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  1. Greg Chung-Yan

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Description: Central to many influential theories in the occupational health and stress literature is that job resources reduce the negative effects of job demands on worker well-being. However, empirical investigations testing this supposition have produced inconsistent findings. This study evaluates the interaction between job control and job demands on worker well-being through a systematic literature search and using a Bayesian meta-analytic approach. Both aggregated study findings and raw participant-level data were included in the study, resulting in 104 effect sizes of aggregate-level data and 14 participant-level datasets. Overall, the data provided strong evidence for the absence of the interaction between job demands and control. Longitudinal and non-linear research designs were also examined but did not alter this overall conclusion. Contrary to the postulations of wide-spread theories, job control does not reduce the negative impact of job demands on worker well-being. Alternative theoretical approaches and the need for more consistent and rigorous research standards, like open-science practices, are discussed.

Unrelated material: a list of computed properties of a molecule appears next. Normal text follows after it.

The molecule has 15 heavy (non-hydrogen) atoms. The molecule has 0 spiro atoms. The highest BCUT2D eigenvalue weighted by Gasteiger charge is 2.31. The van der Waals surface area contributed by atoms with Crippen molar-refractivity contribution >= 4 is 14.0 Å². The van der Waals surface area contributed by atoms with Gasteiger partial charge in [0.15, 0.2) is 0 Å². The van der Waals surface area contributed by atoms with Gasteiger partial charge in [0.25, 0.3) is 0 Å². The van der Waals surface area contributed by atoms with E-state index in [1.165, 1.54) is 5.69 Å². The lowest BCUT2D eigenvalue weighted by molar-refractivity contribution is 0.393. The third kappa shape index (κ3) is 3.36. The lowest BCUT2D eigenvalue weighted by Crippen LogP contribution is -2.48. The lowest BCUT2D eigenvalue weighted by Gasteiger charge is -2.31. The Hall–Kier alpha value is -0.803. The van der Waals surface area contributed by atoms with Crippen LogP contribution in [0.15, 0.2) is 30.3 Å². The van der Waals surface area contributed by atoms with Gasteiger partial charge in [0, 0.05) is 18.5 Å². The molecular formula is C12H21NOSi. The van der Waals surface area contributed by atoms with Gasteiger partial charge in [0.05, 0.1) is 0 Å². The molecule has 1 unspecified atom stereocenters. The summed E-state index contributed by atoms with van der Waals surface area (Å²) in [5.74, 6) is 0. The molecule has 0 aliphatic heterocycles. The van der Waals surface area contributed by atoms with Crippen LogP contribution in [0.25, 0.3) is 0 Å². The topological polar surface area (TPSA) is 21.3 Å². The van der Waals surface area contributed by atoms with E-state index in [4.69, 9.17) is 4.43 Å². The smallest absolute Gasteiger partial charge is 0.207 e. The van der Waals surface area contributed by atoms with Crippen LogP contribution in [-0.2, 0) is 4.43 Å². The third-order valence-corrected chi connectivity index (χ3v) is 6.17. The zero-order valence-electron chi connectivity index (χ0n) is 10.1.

License: CC-By Attribution 4.0 International


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